End-of-school parties and anti-social behaviour by young people are being reported in Northern Ireland, despite the "impending catastrophe" of Covid-19, the PSNI have said.

The news that youngsters were flouting calls for social distancing came as a senior Belfast doctor warned huge numbers of patients will die during the coronavirus pandemic.

Students no longer in school after they were ordered to close risk passing the virus to more vulnerable groups like the elderly, so police urged party participants to consider the well-being of others and follow official guidance.

A respiratory consultant in the Ulster Hospital in Down, Dr Julia Courtney, said: "It is hard to actually convey just the enormity of the crisis that is looming for the NHS, and so for everyone, in the next few weeks.

"Huge numbers of people will die and the only thing that will have any impact on this impending catastrophe is slowing the spread of this virus.

"This is the week that the most people who are infected without knowing it will cause the virus to spread.
"What you do today will affect the intensive care unit (ICU) beds in the hospitals in the next two to three weeks.

"So please, please, please, stay at home if you can."

Production of ventilators by a company with a base in Ireland, Medtronic, has more than doubled amid a global shortage of the life-saving hospital equipment.

While most schools have been closed, some will be open for the children of key workers from Monday.

The Police Service of Northern Ireland (PSNI) said: "Police are still receiving reports of anti-social behaviour and end-of-school parties.

"Please review the advice of the health minister (Robin Swann), consider the health of others and adhere to the social distance practices outlined by the health department."

A total of nine new cases of Covid-19 were revealed on Friday in Northern Ireland, bringing the overall tally to 86.

Pubs and other venues have closed as ministers urged social distancing and the UK Government pledged to underpin wages to massive numbers of staff affected.

First Minister Arlene Foster (right) and Deputy First Minister Michelle O'Neill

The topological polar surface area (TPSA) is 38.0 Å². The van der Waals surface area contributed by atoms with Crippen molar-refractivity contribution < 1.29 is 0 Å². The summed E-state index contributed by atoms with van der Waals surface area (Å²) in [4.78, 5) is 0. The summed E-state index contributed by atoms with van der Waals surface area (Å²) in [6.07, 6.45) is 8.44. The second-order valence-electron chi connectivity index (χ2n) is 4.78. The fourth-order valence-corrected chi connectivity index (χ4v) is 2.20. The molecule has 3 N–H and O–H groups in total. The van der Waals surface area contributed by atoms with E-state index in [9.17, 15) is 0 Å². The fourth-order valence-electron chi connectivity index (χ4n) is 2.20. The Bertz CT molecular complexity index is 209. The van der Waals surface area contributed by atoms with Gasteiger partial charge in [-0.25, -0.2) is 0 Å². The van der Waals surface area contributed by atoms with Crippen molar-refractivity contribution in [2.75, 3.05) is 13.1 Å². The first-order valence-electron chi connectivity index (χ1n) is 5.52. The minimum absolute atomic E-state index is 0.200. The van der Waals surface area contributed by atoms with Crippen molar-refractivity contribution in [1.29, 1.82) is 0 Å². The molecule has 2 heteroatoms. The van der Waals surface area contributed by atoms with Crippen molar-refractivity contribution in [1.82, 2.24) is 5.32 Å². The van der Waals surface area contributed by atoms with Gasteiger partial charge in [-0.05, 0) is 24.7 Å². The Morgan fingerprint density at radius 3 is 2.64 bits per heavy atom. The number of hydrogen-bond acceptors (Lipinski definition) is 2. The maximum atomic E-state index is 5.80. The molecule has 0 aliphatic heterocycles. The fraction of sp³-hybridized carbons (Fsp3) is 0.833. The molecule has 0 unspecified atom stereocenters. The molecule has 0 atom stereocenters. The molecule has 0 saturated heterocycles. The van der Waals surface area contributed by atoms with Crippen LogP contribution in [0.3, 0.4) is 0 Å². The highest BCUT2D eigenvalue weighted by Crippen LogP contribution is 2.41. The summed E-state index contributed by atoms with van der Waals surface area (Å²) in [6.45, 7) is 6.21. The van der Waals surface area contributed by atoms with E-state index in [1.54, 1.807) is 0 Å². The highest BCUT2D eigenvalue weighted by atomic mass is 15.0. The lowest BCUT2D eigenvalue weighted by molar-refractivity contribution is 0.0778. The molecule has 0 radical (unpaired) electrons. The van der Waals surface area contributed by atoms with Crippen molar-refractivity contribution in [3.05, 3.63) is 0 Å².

Meanwhile, a senior trade unionist said all civil servants should be repaid money they lost during recent strike action in parity with measures taken to reimburse striking nurses.

Stormont deputy first minister Michelle O'Neill said health workers who took industrial action earlier this year will be reimbursed as they battle Covid-19.

Nipsa general secretary Alison Millar said of the workers she represents: "Many of these staff are now classified as key workers and will ensure that many vital public services will continue to be delivered during the next weeks and months ahead.

"I am calling on the finance minister (Conor Murphy) and his Executive colleagues to now recognise the vital role that civil servants deliver and reimburse the pay deducted from Nipsa members who took strike action since 26 July 2019."

Nipsa members across the Northern Ireland civil service and related bodies took between three and six days of strike action since last July.

Ms Millar added: "This is clearly an issue of equality and equal treatment for all public sector workers."

Around 80% of cases of Covid-19 will be a mild to moderate illness, close to 14% have severe disease and around 6% are critical.

Generally, you need to be 15 minutes or more in the vicinity of an infected person, within 1-2 metres, to be considered at-risk or a close contact.